#### Motivation

Let $\Omega=\{\omega_{1}, \omega_{2},\omega_{3} \}$ be a space space and $P(\{\omega_{i}\}=\frac{1}{3}, \forall i=1,2,3$. Let $X:\Omega \rightarrow \mathbb{R}$ and $Y:\Omega \rightarrow \mathbb{R}$ be discrete random variables defined with:

$$X(\omega_{1})=1, X(\omega_{2})=2, X(\omega_{3})=3$$ $$Y(\omega_{1})=2, X(\omega_{2})=3, X(\omega_{3})=1$$ $X$ and $Y$ has the same distribution:

Lets take a look at the distribution of $X+Y$. We know that $(X+Y)(\omega_{1})=X(\omega_{1})+Y(\omega_{1})=1+2=3$. Similarly, for $(X+Y)(\omega_{2})=4$ and $(X+Y)(\omega_{3})=5$. The distribution looks like this:

Naturally we would think the distribution of $X+X$ looks the same as $X+Y$ since $X \sim Y$. However, that’s not the case.

Generally, function $g:\mathbb{R}^{2} \rightarrow \mathbb{R}$, $g(X,Y)$ is random variable. However, for finding its distribution it’s not enough to know the the distribution of $X$ and $Y$. We need to find their combined distribution, i.e. the distribution of random vector $(X,Y)$.

#### Definition

For discrete random variables $X$ and $Y$ we define discrete random vector as a function $(X,Y): \Omega \rightarrow \mathbb{R}^{2}$.

Let $X$ have values $a_{i}$, $\forall i \in \mathbb{N}$ and $Y$ values $b_{j}$, $\forall j \in \mathbb{N}$. Pairs $(a_{i}, b_{j})$ and their probabilities $$p_{i,j}:=P(X=a_{i}, Y=b_{j})$$ are the distribution of discrete random vector $(X,Y)$.

The table of distribution looks like this:

For example,

$$q_{1}=\sum_{j=1}^{\infty} p_{1,j} = \sum_{j=1}^{\infty} P(X=a_{i}, Y=b_{j}) =P(\{X=a_{1}\} \cap (\cup_{j=1}^{\infty}\{Y=b_{j}\}))=P(X=a_{1})$$

because $(\cup_{j=1}^{\infty}\{Y=b_{j}\})=\Omega$.

From the table we can easily see that

**Proposition.**

**(i)** $X$ and $Y$ are independent if and only if $$p_{i,j}=P(X=a_{i}, Y=b_{j})=P(X=a_{i}) P( Y=b_{j})=q_{i} r_{j}, \forall i,j \in \mathbb{N}$$

**(ii)** If $g:\mathbb{R}^{2} \rightarrow \mathbb{R}$ then for every $c \in \mathbb{R}$

$$\displaystyle{P(g(X,Y)=c)= \sum^{\infty} _{\substack {i,j=1\\ g(a_{i},b_{j})=c}} P(X=a_{i}, Y=b_{j}) }$$ Consequently, $$E[g(X,Y)] =\sum_{i,j=1}^{\infty} g(a_{i}, b_{j}) p_{i,j}$$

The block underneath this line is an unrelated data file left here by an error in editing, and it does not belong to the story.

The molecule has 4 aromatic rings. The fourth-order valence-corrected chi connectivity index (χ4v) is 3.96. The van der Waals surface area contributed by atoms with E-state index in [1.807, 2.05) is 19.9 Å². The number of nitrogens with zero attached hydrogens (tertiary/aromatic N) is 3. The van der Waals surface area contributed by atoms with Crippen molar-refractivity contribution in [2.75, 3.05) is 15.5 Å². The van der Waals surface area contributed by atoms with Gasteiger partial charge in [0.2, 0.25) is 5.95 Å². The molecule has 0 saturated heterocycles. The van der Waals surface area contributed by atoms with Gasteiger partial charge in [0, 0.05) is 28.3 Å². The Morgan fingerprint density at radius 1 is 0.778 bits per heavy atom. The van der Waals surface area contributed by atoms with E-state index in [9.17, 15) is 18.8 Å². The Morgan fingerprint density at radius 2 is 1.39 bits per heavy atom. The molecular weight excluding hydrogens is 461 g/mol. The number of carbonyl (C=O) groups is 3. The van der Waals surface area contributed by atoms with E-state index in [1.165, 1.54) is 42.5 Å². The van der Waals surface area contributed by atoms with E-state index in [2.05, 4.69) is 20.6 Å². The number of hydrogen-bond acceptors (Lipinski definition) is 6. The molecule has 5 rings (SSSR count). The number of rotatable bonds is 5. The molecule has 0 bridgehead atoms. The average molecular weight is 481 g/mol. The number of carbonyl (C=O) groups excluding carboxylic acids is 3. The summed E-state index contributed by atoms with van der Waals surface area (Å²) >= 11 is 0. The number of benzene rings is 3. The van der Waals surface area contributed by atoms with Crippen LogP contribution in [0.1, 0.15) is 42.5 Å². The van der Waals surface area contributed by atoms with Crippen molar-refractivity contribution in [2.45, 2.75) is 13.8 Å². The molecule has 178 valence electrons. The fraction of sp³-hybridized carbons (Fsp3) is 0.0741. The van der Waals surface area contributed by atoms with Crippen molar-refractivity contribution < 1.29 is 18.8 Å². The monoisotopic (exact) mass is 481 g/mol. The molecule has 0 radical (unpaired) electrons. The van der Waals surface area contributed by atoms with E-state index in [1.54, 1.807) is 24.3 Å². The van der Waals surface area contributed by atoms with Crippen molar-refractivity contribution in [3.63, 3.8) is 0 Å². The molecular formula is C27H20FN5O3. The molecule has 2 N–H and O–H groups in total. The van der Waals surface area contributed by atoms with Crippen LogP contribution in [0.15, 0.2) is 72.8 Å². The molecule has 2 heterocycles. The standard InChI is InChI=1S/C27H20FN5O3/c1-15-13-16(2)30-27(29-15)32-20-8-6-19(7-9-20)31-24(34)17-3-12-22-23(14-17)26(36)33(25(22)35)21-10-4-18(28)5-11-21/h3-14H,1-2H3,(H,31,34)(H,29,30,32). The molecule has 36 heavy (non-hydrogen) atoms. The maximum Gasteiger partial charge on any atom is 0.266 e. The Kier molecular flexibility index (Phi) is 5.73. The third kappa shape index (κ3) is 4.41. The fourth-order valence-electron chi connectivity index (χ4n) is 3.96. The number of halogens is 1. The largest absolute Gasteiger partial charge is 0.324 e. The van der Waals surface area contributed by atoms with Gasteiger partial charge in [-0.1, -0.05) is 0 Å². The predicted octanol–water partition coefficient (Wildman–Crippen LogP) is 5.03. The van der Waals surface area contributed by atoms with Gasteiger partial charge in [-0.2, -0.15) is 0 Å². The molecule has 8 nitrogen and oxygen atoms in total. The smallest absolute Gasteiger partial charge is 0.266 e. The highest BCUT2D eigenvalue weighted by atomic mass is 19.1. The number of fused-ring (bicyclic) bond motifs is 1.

#### Covariance

Covariance is a measure of the strength of the correlation between two or more random variables. It shows how much the variables change together. In other words, it’s a measure of the joint variability of random variables.

**Definition.** Let $X$ and $Y$ be random variables and $Var(X), Var(Y) < \infty$. **Covariance** of $X$ and $Y$ is $$Cov(X,Y):=E[(X-E[X])(X-E[Y])]=E[XY]-E[X] E[Y]$$ If $Cov(X,Y)=0$ variables $X$ and $Y$ aren’t correlated, otherwise they are correlated.

Sometimes it’s difficult to estimate the strength of correlation solely on covariance. For example, does $Cov(X,Y)=65$ mean $X$ and $Y$ are strongly correlated or not?

For that reason we define **correlation coefficient** $$\rho (X,Y)= \frac{Cov(X,Y)}{\sqrt{Var(X)} \sqrt{Var(Y)}} \in [-1,1]$$

We have three possibilities:

**positive correlation**, $\rho \in (0,1] \rightarrow$ both variables change into the same direction**neutral correlation**, $\rho=0 \rightarrow$ no relationship between variables**negative correlation**, $\rho \in [-1,0) \rightarrow$ variables change in the opposite direction

Intuitively, if $\rho (X,Y)$ is close to $-1$ or $1$ that indicates strong dependence between $X$ and $Y$. Analogously, if $X$ and $Y$ are independent, then $\rho (X,Y)=0$, i.e. they aren’t correlated. However, if $\rho (X,Y)=0$ that doesn’t indicate that $X$ and $Y$ are independent.

**Example.** Let $X$ be random variable with distribution and $Y=X^{2}$. In this case $X$ and $Y$ are dependent, however $$Cov(X,Y)=E[XY]-E[X][Y]=E[X^{3}]- 0 \cdot E[Y]=0$$ Consequently, $X$ and $Y$ aren’t correlated.

In conclusion, $Cov(X,Y)=0$ generally doesn’t imply that $X$ and $Y$ are independent. That’s because covariance measures only one form of dependence, i.e. “linear” dependence.

#### Example

Lets throw two symmetric dice. Let $X$ be the number of $6$s we get, and $Y$ the number of $1$s. Find:

**(a)** Distribution of random vector $(X,Y)$ and random variables $X$ and $Y$. Are they independent?

**(b)** $\rho (X,Y)$

**(c****)** Distribution of $X+2Y$.

**Solution**

**(a)** Distribution of $(X,Y)$

Since we only have $2$ dice the number of $6$s and $1$s can only be $0, 1$ or $2$. Lets start from beginning.

Lets say we got zero $6$s and $1$ss. That means both dice have $4$ options left. Since they are independent, we use the multiplication rule. $$\displaystyle{P(X=0, Y=0)= \frac{4^{2}}{6^{2}}=\frac{16}{36}}$$